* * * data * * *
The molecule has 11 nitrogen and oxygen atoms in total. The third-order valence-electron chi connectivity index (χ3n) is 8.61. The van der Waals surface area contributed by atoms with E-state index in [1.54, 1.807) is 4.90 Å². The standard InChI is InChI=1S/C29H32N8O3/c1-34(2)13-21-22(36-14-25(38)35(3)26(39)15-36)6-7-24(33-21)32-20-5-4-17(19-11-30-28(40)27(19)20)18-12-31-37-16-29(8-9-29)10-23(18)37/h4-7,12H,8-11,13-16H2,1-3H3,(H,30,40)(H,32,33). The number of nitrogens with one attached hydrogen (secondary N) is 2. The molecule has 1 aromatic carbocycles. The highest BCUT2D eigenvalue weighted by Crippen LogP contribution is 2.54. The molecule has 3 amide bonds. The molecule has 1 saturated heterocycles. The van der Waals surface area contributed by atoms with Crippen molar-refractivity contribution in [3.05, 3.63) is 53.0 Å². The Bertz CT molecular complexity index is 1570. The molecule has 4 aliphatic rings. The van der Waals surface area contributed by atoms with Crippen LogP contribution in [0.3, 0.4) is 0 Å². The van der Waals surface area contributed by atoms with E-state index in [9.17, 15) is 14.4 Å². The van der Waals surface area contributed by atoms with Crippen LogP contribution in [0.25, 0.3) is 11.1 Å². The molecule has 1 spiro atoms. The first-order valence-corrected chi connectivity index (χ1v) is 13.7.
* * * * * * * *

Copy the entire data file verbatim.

The molecule has 11 nitrogen and oxygen atoms in total. The third-order valence-electron chi connectivity index (χ3n) is 8.61. The van der Waals surface area contributed by atoms with E-state index in [1.54, 1.807) is 4.90 Å². The standard InChI is InChI=1S/C29H32N8O3/c1-34(2)13-21-22(36-14-25(38)35(3)26(39)15-36)6-7-24(33-21)32-20-5-4-17(19-11-30-28(40)27(19)20)18-12-31-37-16-29(8-9-29)10-23(18)37/h4-7,12H,8-11,13-16H2,1-3H3,(H,30,40)(H,32,33). The number of nitrogens with one attached hydrogen (secondary N) is 2. The molecule has 1 aromatic carbocycles. The highest BCUT2D eigenvalue weighted by Crippen LogP contribution is 2.54. The molecule has 3 amide bonds. The molecule has 1 saturated heterocycles. The van der Waals surface area contributed by atoms with Crippen molar-refractivity contribution in [3.05, 3.63) is 53.0 Å². The Bertz CT molecular complexity index is 1570. The molecule has 4 aliphatic rings. The van der Waals surface area contributed by atoms with Crippen LogP contribution in [0.3, 0.4) is 0 Å². The van der Waals surface area contributed by atoms with E-state index in [9.17, 15) is 14.4 Å². The van der Waals surface area contributed by atoms with Crippen LogP contribution in [0.25, 0.3) is 11.1 Å². The molecule has 1 spiro atoms. The first-order valence-corrected chi connectivity index (χ1v) is 13.7.